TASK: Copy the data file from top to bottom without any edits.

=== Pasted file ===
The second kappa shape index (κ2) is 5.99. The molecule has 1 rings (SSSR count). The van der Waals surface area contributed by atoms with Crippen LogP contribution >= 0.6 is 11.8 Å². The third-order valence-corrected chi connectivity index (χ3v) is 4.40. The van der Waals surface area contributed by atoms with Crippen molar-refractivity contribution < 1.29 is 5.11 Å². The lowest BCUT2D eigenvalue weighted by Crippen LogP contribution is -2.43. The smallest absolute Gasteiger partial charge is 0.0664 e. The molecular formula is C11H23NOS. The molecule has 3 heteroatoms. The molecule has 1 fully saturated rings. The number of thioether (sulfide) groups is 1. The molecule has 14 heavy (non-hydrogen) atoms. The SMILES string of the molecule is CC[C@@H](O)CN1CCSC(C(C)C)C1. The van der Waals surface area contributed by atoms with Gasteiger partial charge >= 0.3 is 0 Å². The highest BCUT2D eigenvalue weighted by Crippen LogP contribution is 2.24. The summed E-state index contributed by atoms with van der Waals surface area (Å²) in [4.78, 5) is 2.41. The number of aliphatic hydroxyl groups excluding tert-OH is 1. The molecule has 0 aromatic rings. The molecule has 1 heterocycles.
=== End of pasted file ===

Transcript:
The second kappa shape index (κ2) is 5.99. The molecule has 1 rings (SSSR count). The van der Waals surface area contributed by atoms with Crippen LogP contribution >= 0.6 is 11.8 Å². The third-order valence-corrected chi connectivity index (χ3v) is 4.40. The van der Waals surface area contributed by atoms with Crippen molar-refractivity contribution < 1.29 is 5.11 Å². The lowest BCUT2D eigenvalue weighted by Crippen LogP contribution is -2.43. The smallest absolute Gasteiger partial charge is 0.0664 e. The molecular formula is C11H23NOS. The molecule has 3 heteroatoms. The molecule has 1 fully saturated rings. The number of thioether (sulfide) groups is 1. The molecule has 14 heavy (non-hydrogen) atoms. The SMILES string of the molecule is CC[C@@H](O)CN1CCSC(C(C)C)C1. The van der Waals surface area contributed by atoms with Gasteiger partial charge >= 0.3 is 0 Å². The highest BCUT2D eigenvalue weighted by Crippen LogP contribution is 2.24. The summed E-state index contributed by atoms with van der Waals surface area (Å²) in [4.78, 5) is 2.41. The number of aliphatic hydroxyl groups excluding tert-OH is 1. The molecule has 0 aromatic rings. The molecule has 1 heterocycles.